Soap and hand sanitizer are the two most common weapons used in the fight against germs. This page will tell you why they work and the benefits of each.
Why soap works to combat germs
Soap is made out of a combination of fat and ash. Soap works against microbes for two reasons:
I. It traps and rinses
When you wash your hand or face with soap and water, it helps dislodge microbes, trapping them in the slippery lather. Germs are then washed away and sent down the drain.
2. Soap kills pathogens
Soap can actually destroy viruses and other micro-organisms, because it possesses a unique structure that can rupture cell membranes. Soap molecules have a head that bonds with water and a tail that avoids it, sort of like a tadpole or a sewing pin. The water-shunning tails of these molecules can wedge themselves into the membrane of a pathogen and pry it apart. “They act like crowbars and destabilize the whole system,” says professor Paul Thordarson, acting head of chemistry at the University of New South Wales. (Jabr, 2020) A single drop of ordinary soap diluted with water is capable of killing many types of bacteria and viruses, including he new coronavirus.
Certain types of bacteria and viruses are more resistant than others. Some viruses don’t depend on lipid membranes, and some bacteria protect theirs inside a sturdy shell of protein and sugar-the bacterial equivalent ofan armored tank. Some of the more resistant microorganisms include those that cause meningitis, pneumonia, diarrhea and skin infections. The hepatitis A virus, poliovirus, and some rhinoviruses and adenoviruses are also more resistant.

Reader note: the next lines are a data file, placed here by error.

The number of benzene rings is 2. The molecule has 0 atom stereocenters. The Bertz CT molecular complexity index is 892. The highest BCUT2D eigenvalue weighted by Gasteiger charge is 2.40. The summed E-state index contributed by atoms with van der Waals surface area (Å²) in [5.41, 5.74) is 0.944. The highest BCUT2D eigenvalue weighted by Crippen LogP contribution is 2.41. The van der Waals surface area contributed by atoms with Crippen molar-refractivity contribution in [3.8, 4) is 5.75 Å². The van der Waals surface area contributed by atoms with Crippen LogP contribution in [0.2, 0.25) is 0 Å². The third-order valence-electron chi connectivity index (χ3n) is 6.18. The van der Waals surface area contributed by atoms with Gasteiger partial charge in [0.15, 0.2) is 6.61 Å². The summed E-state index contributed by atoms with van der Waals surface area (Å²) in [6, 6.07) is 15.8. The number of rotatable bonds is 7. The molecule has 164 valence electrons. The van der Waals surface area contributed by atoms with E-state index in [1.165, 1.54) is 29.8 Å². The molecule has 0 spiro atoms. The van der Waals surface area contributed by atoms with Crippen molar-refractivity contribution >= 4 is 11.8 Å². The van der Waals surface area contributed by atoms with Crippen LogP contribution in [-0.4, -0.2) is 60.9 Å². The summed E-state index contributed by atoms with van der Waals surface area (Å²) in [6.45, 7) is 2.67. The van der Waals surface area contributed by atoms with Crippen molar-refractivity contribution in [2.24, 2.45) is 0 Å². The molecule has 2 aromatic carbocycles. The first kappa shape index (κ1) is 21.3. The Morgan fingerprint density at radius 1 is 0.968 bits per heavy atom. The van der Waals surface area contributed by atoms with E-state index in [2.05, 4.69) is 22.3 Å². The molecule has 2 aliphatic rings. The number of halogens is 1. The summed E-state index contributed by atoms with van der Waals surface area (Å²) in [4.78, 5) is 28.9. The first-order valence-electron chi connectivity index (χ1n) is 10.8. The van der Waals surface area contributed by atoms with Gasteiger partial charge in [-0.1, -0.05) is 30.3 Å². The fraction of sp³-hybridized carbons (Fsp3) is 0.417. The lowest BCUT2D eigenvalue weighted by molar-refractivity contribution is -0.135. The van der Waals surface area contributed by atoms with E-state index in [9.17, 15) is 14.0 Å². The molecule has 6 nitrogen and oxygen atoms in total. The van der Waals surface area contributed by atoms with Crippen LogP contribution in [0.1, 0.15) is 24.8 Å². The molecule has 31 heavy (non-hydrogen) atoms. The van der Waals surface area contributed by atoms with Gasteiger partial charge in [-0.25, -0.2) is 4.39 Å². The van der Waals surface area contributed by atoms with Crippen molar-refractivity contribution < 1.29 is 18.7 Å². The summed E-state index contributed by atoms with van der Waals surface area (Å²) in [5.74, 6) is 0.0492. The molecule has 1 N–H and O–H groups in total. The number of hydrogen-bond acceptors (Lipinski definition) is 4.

Hand sanitizer and how it works
Hand sanitizers are made synthetically out of a variety of different chemicals, with some form of ethyl alcohol added to kill the germs. Liquid sanitizers are used primarily for their convenience, providing a way to cleanse one’s hands when there are no sinks readily available.
Which is better: Soap or hand sanitizer?
Hand sanitizers contain ethanol, which is similarly meant to kill viruses and pathogens. Sanitizers that contain at least 60% ethanol can work similarly to soap, destabilizing their lipid membranes. However, they don’t easily remove microorganisms from the skin. So soap is actually a better (and cheaper) way of fighting microbes, at least where you have access to a sink.
See also …
- Air Quality On Commercial Jets: How Safe is the Air on an Airplane?
- How Germs Spread Illness
- How Long Do Germs Stay Active On Money
- Soap & Hand Sanitizer
- Teaching Children Proper Hand-Washing Techniques